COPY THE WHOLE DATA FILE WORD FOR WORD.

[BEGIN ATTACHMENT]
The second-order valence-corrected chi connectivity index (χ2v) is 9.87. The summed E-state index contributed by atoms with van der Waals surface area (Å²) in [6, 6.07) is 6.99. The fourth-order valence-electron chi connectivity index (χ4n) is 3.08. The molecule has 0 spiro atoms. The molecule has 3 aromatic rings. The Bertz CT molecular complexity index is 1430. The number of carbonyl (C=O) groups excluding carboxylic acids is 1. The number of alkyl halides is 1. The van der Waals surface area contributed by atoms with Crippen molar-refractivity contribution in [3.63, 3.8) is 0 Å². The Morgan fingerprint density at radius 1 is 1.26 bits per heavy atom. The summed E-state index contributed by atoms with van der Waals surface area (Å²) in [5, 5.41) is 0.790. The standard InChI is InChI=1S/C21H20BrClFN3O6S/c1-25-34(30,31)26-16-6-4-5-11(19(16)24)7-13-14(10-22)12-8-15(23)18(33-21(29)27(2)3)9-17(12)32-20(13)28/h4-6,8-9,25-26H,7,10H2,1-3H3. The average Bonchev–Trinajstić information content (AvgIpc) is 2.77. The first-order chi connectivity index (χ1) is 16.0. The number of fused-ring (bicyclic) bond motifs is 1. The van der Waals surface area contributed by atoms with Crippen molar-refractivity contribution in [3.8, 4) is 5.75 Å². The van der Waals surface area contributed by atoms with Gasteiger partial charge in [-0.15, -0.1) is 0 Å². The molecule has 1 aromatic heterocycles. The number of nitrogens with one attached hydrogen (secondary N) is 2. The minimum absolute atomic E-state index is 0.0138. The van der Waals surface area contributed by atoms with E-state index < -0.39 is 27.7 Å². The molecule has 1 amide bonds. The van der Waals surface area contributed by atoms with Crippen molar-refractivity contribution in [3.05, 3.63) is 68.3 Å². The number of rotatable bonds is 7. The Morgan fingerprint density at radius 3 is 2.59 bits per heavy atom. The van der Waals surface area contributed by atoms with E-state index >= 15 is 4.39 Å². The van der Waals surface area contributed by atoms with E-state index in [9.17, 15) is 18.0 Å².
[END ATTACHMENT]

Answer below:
The second-order valence-corrected chi connectivity index (χ2v) is 9.87. The summed E-state index contributed by atoms with van der Waals surface area (Å²) in [6, 6.07) is 6.99. The fourth-order valence-electron chi connectivity index (χ4n) is 3.08. The molecule has 0 spiro atoms. The molecule has 3 aromatic rings. The Bertz CT molecular complexity index is 1430. The number of carbonyl (C=O) groups excluding carboxylic acids is 1. The number of alkyl halides is 1. The van der Waals surface area contributed by atoms with Crippen molar-refractivity contribution in [3.63, 3.8) is 0 Å². The Morgan fingerprint density at radius 1 is 1.26 bits per heavy atom. The summed E-state index contributed by atoms with van der Waals surface area (Å²) in [5, 5.41) is 0.790. The standard InChI is InChI=1S/C21H20BrClFN3O6S/c1-25-34(30,31)26-16-6-4-5-11(19(16)24)7-13-14(10-22)12-8-15(23)18(33-21(29)27(2)3)9-17(12)32-20(13)28/h4-6,8-9,25-26H,7,10H2,1-3H3. The average Bonchev–Trinajstić information content (AvgIpc) is 2.77. The first-order chi connectivity index (χ1) is 16.0. The number of fused-ring (bicyclic) bond motifs is 1. The van der Waals surface area contributed by atoms with Crippen molar-refractivity contribution in [3.8, 4) is 5.75 Å². The van der Waals surface area contributed by atoms with Gasteiger partial charge in [-0.15, -0.1) is 0 Å². The molecule has 1 aromatic heterocycles. The number of nitrogens with one attached hydrogen (secondary N) is 2. The minimum absolute atomic E-state index is 0.0138. The van der Waals surface area contributed by atoms with E-state index < -0.39 is 27.7 Å². The molecule has 1 amide bonds. The van der Waals surface area contributed by atoms with Crippen molar-refractivity contribution in [3.05, 3.63) is 68.3 Å². The number of rotatable bonds is 7. The Morgan fingerprint density at radius 3 is 2.59 bits per heavy atom. The van der Waals surface area contributed by atoms with E-state index >= 15 is 4.39 Å². The van der Waals surface area contributed by atoms with E-state index in [9.17, 15) is 18.0 Å².